In 1988, Thompson had three movie projects: comedy Casual Sex, Yellow Pages and The Wizard of Loneliness. The following year she was seen in her first TV movie, Night Breaker (1989), for which her spectacular performance brought an Ace Award nomination. She ended the decade by reprising the role of Lorraine Baines/McFly/Tannen in Back to the Future Part II.
After Lea Thompson portrayed Peg Guthrie in Montana (1990,TV), she was filming Back to the Future Part III (1990) and playing Dr. Robin Van Dorn in Article 99 (1992). She then took a break with the arrival of her first baby.
In 1993, Thompson returned to TV by playing the role of Annie Beales in Stolen Babies. She was also seen in such big screen projects as Dennis the Menace (1993) and The Beverly Hillbillies (1993). She then was cast as Amy Hightower in The Substitute Wife (1994, TV) and as ballet teacher Ms. Roberts in The Little Rascals (1994) before staying home to have her second baby.
When Thompson again returned to acting, she was offered the role of Caroline Duffy in the new NBC sitcom Caroline in the City (1995). Her bright performance was well received and she was awarded a People's Choice Award for Best Actress in the subsequent year. Sadly, the series ended after four seasons due to low ratings. Thompson was then seen in The Unspoken Truth (1995,TV), A Will of Their Own (1998, TV) and starred as Melissa Cavatelli in The Unknown Cyclist (1998).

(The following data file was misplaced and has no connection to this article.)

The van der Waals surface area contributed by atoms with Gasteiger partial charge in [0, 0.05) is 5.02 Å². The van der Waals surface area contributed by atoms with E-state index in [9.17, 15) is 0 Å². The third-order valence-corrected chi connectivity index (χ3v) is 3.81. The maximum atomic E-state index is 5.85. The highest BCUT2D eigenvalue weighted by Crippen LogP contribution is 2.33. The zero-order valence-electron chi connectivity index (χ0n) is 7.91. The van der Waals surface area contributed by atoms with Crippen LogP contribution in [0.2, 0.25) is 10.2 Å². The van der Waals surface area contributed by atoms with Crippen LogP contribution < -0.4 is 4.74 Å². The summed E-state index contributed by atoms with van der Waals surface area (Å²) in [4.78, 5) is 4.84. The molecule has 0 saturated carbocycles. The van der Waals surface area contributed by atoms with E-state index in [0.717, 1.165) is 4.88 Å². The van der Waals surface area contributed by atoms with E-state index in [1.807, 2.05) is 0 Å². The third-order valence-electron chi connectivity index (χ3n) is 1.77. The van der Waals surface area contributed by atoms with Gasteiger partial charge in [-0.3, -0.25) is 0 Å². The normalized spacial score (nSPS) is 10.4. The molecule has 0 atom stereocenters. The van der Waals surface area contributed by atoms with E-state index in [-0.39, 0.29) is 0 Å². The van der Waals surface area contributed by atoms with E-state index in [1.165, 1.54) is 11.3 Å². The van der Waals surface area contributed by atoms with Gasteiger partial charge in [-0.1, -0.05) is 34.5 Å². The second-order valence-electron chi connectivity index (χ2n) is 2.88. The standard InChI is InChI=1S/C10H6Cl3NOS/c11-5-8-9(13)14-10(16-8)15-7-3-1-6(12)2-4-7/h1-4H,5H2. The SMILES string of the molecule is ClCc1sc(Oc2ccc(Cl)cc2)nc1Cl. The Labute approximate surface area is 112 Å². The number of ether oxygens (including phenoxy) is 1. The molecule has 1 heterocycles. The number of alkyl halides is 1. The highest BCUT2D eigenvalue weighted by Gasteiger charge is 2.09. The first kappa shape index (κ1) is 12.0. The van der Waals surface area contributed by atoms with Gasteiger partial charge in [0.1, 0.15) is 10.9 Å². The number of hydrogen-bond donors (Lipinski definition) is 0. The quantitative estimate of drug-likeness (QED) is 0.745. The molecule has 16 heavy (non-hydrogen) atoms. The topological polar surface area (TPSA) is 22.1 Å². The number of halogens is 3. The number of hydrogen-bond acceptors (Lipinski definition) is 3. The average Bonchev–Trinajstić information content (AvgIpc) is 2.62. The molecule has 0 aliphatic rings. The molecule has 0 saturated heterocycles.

Entering the new millennium, Lea Thompson also did some stage work and appeared on Broadway. Thompson's theater work included Bus Stop at the Pasadena Playhouse and The Illusion. She also appeared in the Powerhouse Theatre's production of Long Time Coming, Charlie Bacon's Family at the John Drew Theatre in East Hampton and The Trip Down Back at the Actor's Repertory Theatre. Lea also starred as Sally Bowles in Cabaret and did The Vagina Monologues in L.A in 2001.
In 2002, Thompson came back to the big screen and television in Electric (2002), Fish Don't Blink (2002), For the People (2002, TV), Haunted Lighthouse (2003) and Stealing Christmas (2003, TV). Recently, Thompson had a reoccurring role as Cathy Davis in Jane Doe's Vanishing Act (2005), Now You See It, Now You Don't (2005), Till Death Do Us Part (2005), The Wrong Face (2005) and The Harder They Fall (2005).